Contact information for MERI
Visit the MERI contact page to learn more about the team.
DET update: Research activity in government schools and early childhood settings
All research and evaluation activity involving Victorian government schools and Victorian early childhood services requires approval through the Department of Education and Training’s (DET’s) Research in Schools and Early Childhood settings (RISEC) process.
The move to increased restrictions across Victoria necessitates that the DET again pauses the RISEC process and research and evaluation activities involving schools and early childhood sites. These activities are suspended for the remainder of 2020.
Therefore, the following should not proceed:
- RISEC-approved research and evaluations
- Any other contact with schools or early childhood sites, staff, or children to conduct, or to recruit for, research and evaluation activity
- RISEC applications and amendment requests.
There is no guarantee that this suspension of activities will not continue into next year. MERI encourages all supervisors to continue to discuss with Grdaute Researchers how to redesign their project so that it can go forward.
A message from Catholic Education Melbourne (CEM)
CEM is still accepting applications to conduct research in CEM schools and these applications will be subjected to the usual review process. However, even if approved, researchers are not yet permitted to approach schools until they are given written permission by CEM. All approvals at the moment are ‘conditional’. Some projects have been exempt from this current ban on approaching schools (e.g. research that has been instigated by a school not an external researcher, or research that had already begun pre-COVID), but this is considered by CEM on a case-by-case basis. At the moment non-essential staff or visitors (e.g. researchers) are not permitted in CEM schools.
Reminder: for staff who submit ethics applications and amendments
Please ensure that once you have submitted a new application, revisions or an amendment to an existing application, to email email@example.com and include your ethics id number in the subject line as this alerts the ethics officer to contact you if there are any issues with your application.
To check the status of your ethics application or amendment please review the spreadsheet under the FAQ: ‘How can I track the progress of my application?’. This spreadsheet is updated regularly. If you cannot find your application on the spreadsheet contact firstname.lastname@example.org.
Themis Human Ethics Workbench Clean Up
In October 2020, access to Themis Human Ethics Workbench will be disabled and replaced with Infonetica Ethics Review Manager (ERM).
To ensure a smooth transition of your research applications to the new system:
- Continue using Themis Human Ethics Workbench to submit new human ethics research applications
- Progress draft applications up until 5 October, as draft applications will not move to the ERM
- Save a copy of any historical/completed applications that you wish to refer to in future by October 5, as these will not move to the ERM
- Use a unique Project Title and attachment File Names to ensure your projects and attachments are moved into the ERM. These must be within 200 characters (including spaces) with no special text or characters.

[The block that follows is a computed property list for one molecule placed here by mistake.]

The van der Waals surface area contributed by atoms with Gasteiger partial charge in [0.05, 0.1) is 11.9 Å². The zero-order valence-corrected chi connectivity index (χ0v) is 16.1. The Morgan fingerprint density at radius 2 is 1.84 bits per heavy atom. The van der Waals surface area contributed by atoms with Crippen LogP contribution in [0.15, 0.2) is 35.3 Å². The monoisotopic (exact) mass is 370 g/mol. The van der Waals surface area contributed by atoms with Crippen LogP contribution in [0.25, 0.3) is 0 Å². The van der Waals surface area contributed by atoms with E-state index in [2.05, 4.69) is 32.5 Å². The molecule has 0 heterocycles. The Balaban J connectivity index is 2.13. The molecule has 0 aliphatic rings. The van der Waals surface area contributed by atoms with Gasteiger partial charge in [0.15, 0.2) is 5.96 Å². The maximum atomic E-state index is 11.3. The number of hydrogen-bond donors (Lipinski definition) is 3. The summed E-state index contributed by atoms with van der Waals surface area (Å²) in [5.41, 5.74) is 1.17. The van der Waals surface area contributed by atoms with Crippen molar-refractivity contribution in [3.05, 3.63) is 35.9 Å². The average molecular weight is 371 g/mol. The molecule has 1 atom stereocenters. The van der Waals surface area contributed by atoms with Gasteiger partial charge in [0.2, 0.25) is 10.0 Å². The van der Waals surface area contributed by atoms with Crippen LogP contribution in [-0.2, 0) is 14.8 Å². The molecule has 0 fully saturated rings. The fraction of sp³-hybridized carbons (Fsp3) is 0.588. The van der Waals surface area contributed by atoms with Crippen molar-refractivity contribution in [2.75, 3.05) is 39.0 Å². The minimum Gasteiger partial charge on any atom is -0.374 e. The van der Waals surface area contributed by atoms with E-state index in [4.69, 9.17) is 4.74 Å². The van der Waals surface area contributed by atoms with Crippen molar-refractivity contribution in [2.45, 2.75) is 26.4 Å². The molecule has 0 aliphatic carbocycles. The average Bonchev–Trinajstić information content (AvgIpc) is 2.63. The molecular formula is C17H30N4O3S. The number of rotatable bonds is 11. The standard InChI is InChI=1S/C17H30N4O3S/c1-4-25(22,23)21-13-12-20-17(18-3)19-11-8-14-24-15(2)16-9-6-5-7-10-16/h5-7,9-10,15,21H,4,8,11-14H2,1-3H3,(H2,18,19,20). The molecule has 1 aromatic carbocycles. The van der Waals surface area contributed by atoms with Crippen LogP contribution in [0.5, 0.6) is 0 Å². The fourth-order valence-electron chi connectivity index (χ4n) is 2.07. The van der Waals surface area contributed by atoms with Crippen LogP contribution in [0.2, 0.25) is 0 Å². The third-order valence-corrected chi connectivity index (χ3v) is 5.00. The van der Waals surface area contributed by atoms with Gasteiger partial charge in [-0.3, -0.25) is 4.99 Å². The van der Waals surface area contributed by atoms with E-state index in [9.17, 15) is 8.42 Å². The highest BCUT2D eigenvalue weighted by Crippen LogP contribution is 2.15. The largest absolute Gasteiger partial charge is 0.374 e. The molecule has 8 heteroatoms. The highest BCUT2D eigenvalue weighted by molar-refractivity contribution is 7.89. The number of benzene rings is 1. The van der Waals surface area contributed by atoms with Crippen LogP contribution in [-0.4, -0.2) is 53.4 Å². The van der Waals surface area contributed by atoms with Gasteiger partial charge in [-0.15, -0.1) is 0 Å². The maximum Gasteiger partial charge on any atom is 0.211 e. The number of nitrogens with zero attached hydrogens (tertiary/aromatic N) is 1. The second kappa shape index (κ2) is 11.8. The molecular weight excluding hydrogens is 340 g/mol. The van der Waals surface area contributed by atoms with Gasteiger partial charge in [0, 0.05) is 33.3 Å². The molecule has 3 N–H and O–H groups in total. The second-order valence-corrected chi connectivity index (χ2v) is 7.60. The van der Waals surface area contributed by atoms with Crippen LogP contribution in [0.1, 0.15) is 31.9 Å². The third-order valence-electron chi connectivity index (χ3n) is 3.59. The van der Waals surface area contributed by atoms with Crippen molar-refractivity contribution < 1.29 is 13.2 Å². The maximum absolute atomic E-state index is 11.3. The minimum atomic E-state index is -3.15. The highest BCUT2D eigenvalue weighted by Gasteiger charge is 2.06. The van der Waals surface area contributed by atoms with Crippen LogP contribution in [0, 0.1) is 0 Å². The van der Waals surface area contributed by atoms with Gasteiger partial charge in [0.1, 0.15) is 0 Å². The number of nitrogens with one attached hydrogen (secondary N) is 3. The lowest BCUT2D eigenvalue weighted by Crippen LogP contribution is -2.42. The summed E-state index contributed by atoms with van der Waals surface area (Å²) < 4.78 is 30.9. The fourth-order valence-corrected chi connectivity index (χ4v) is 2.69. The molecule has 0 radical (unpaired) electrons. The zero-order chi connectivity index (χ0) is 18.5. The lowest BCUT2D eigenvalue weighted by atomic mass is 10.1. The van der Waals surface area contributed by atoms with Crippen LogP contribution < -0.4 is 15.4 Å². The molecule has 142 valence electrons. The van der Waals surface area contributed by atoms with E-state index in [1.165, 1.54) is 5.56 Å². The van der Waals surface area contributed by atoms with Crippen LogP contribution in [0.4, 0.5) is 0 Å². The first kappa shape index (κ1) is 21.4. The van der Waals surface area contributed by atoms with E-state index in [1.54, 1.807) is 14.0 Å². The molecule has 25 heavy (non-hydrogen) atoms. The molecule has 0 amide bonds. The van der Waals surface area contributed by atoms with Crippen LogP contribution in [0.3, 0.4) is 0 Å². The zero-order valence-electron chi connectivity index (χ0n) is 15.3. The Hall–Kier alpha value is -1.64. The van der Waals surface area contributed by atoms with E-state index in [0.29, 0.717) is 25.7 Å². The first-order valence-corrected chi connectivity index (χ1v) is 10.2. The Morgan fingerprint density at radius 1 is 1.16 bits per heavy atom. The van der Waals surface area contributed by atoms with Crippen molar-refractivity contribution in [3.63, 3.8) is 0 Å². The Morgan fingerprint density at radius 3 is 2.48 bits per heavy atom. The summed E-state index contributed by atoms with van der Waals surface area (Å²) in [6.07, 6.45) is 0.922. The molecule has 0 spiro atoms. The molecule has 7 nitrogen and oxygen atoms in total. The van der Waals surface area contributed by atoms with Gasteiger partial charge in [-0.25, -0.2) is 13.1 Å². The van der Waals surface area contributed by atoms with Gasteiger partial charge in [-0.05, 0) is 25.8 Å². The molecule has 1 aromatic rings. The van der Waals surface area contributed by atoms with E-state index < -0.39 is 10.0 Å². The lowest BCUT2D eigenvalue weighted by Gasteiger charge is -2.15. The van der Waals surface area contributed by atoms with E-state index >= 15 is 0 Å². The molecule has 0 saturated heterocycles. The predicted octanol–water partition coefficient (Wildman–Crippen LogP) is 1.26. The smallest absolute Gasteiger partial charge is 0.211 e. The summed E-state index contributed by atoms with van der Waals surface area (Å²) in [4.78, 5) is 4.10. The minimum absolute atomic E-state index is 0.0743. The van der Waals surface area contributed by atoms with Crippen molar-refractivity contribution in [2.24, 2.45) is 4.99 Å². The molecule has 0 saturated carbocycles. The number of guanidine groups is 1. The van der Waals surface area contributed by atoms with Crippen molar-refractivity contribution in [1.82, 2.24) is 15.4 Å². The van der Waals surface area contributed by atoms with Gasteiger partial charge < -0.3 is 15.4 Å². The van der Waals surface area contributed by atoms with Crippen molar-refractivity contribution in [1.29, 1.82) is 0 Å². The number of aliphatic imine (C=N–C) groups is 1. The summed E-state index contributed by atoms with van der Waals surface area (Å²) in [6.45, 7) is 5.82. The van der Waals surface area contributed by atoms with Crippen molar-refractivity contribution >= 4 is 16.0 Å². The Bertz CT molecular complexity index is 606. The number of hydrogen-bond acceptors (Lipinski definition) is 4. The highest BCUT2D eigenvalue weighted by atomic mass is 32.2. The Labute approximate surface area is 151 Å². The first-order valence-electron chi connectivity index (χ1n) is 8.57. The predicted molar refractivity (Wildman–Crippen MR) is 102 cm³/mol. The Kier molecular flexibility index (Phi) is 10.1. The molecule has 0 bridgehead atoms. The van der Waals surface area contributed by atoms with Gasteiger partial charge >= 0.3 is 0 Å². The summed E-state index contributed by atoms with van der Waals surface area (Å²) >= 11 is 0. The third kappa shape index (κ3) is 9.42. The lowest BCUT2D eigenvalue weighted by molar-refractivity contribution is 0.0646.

In the coming months, you will receive communications providing further details and instructions to ensure your readiness for the ERM.
Travel update to China, Hong Kong and Indonesia
China will not allow most foreigners to enter China due to COVID-19 and direct flights between China and Australia have been significantly reduced. DFAT advises that if, despite that advice, you travel to China you will be subject to 14 days mandatory quarantine and quarantine requirements may change at short notice. If you’re already in China and wish to return to Australia, DFAT recommends you do so as soon as possible by commercial means. Australians are advised that they may be at risk of arbitrary detention.
National Security legislation for Hong Kong came into effect on 1 July 2020. This law could be interpreted broadly and the full extent of the law and how it will be applied is not yet clear. You could break the law without intending to. You may be at increased risk of detention on vaguely defined national security grounds. Visit the Smart Traveller website and select 'Local Laws' to find out more.
New regulations are in place for researchers wishing to conduct research in Indonesia and foreign researchers are advised to confirm compliance with following new regulations:
“Foreign nationals conducting research in Indonesia are advised to reconfirm their compliance with local regulations, following a legislative amendment in July that introduced new requirements. Foreign researchers must now seek ethical approval from the Research, Technology and Higher Education Ministry, alongside the pre-existing visa and permit requirements for conducting research. Penalties for non-compliance with this policy now include criminal prosecution with the possibility of imprisonment. Travellers intending to conduct research are advised to contact their nearest Indonesian Embassy for advice.”
The University of Melbourne would like to emphasise that researchers are to contact their nearest embassy or consulate for specific guidance if they are currently conducting research in Indonesia or will be in the future.
For more information:
University travel portal
The University’s health and safety travel portal has been updated with the most recent DFAT travel advice.